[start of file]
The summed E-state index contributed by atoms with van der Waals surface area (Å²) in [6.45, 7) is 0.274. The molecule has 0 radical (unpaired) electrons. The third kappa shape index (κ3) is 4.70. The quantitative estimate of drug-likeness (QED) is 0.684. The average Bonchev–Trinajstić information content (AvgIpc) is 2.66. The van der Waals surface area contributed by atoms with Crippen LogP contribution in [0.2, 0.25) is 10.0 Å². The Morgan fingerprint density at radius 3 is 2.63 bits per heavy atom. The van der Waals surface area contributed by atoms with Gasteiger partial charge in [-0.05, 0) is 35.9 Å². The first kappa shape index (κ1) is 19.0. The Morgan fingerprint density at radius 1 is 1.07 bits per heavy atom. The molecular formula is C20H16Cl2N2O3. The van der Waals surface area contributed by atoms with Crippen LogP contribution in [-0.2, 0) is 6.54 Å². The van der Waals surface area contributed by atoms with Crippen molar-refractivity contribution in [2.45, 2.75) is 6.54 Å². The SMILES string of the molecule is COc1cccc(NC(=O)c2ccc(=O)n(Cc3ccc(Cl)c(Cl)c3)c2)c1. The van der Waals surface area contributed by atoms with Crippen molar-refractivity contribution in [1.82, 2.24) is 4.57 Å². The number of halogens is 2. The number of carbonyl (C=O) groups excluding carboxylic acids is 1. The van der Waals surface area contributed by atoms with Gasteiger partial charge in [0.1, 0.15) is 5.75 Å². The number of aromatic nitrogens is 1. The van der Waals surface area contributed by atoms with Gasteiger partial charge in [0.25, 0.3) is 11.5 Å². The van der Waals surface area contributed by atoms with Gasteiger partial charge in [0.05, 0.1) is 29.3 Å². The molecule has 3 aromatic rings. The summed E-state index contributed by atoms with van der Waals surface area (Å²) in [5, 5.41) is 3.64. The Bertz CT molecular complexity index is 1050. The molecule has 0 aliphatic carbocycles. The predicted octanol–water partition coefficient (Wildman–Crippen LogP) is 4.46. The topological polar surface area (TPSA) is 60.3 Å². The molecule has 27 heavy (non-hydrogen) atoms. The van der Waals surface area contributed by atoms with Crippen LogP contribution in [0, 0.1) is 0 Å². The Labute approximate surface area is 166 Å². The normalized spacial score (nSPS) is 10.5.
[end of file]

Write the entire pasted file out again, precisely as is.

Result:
The summed E-state index contributed by atoms with van der Waals surface area (Å²) in [6.45, 7) is 0.274. The molecule has 0 radical (unpaired) electrons. The third kappa shape index (κ3) is 4.70. The quantitative estimate of drug-likeness (QED) is 0.684. The average Bonchev–Trinajstić information content (AvgIpc) is 2.66. The van der Waals surface area contributed by atoms with Crippen LogP contribution in [0.2, 0.25) is 10.0 Å². The Morgan fingerprint density at radius 3 is 2.63 bits per heavy atom. The van der Waals surface area contributed by atoms with Gasteiger partial charge in [-0.05, 0) is 35.9 Å². The first kappa shape index (κ1) is 19.0. The Morgan fingerprint density at radius 1 is 1.07 bits per heavy atom. The molecular formula is C20H16Cl2N2O3. The van der Waals surface area contributed by atoms with Crippen LogP contribution in [-0.2, 0) is 6.54 Å². The van der Waals surface area contributed by atoms with Crippen molar-refractivity contribution in [2.45, 2.75) is 6.54 Å². The SMILES string of the molecule is COc1cccc(NC(=O)c2ccc(=O)n(Cc3ccc(Cl)c(Cl)c3)c2)c1. The van der Waals surface area contributed by atoms with Crippen molar-refractivity contribution in [1.82, 2.24) is 4.57 Å². The number of halogens is 2. The number of carbonyl (C=O) groups excluding carboxylic acids is 1. The van der Waals surface area contributed by atoms with Gasteiger partial charge in [0.1, 0.15) is 5.75 Å². The number of aromatic nitrogens is 1. The van der Waals surface area contributed by atoms with Gasteiger partial charge in [0.25, 0.3) is 11.5 Å². The van der Waals surface area contributed by atoms with Gasteiger partial charge in [0.05, 0.1) is 29.3 Å². The molecule has 3 aromatic rings. The summed E-state index contributed by atoms with van der Waals surface area (Å²) in [5, 5.41) is 3.64. The Bertz CT molecular complexity index is 1050. The molecule has 0 aliphatic carbocycles. The predicted octanol–water partition coefficient (Wildman–Crippen LogP) is 4.46. The topological polar surface area (TPSA) is 60.3 Å². The molecule has 27 heavy (non-hydrogen) atoms. The van der Waals surface area contributed by atoms with Crippen LogP contribution in [0, 0.1) is 0 Å². The Labute approximate surface area is 166 Å². The normalized spacial score (nSPS) is 10.5.